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Wednesday, February 01, 2006

Wider is better 

Turner Classic Movies once again justifies the existence of television, this time with a great little interstitial documentary. The topic? Widescreen movie presentation versus pan and scan. The documentary is a gloriously visual thing, using clever graphics and comparisons to show exactly what is lost in the cropped versions of classic widescreen films (the touchstone example is Ben-Hur), but the punchline comes near the end of the show, when they show a pan and scan treatment of Da Vinci's The Last Supper, featuring six visible apostles.

By the way, the Wikipedia entry on pan and scan seems a little off: this article points out that some recent movies are filmed such that both the full-frame and widescreen versions of the same film are crops of the original, larger image. I believe from what little I know of cinematography that almost all modern cameras and on-set monitors show both aspect ratios with framing marks, and thus the director can shoot with both formats in mind should they desire.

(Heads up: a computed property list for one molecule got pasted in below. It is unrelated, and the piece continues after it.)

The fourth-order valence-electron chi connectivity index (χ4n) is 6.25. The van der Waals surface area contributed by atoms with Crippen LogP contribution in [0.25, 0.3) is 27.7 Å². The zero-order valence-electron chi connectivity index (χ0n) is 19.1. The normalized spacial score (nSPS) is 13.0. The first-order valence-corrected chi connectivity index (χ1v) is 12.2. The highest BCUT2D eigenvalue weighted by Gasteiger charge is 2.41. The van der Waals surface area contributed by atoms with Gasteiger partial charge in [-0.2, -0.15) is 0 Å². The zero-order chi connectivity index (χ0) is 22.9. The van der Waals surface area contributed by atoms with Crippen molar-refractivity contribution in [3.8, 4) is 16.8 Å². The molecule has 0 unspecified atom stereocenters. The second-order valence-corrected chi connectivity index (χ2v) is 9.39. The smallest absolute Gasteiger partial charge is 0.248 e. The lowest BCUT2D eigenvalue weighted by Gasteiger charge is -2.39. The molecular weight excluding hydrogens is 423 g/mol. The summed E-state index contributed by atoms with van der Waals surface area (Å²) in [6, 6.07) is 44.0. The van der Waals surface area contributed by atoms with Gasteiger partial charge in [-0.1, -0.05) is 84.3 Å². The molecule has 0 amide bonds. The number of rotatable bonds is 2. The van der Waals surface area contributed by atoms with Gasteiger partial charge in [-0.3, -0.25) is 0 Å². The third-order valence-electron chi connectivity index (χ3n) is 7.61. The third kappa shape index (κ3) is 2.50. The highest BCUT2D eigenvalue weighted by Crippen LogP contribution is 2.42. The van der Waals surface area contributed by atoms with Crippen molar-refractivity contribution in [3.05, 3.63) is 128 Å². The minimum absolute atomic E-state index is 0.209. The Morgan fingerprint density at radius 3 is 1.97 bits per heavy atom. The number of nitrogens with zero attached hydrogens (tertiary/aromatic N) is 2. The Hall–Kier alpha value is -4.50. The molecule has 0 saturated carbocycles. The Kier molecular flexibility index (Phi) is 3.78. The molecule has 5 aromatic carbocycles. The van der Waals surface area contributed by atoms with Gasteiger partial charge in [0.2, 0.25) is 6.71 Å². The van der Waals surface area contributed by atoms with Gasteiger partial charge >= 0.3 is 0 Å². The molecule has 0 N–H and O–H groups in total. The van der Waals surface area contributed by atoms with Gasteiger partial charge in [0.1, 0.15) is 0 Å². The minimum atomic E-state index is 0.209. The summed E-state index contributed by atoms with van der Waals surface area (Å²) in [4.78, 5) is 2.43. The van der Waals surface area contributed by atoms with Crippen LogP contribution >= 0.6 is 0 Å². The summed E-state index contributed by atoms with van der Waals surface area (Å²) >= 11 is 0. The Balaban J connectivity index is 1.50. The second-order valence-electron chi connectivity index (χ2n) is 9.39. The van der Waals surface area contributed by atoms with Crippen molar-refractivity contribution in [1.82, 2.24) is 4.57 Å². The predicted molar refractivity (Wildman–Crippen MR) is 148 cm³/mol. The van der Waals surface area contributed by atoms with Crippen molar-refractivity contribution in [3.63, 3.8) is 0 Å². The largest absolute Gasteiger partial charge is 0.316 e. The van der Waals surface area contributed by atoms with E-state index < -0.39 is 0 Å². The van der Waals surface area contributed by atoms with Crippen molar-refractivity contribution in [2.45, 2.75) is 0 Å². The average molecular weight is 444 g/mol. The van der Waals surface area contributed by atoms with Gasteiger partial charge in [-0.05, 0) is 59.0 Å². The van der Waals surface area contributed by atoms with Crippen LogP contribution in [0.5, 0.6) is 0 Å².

How far Turner has come: once the demonic colorizer, now the purveyor of a purist, no-commercial, uncut, original-aspect-ratio-preferred channel devoted to old movies.

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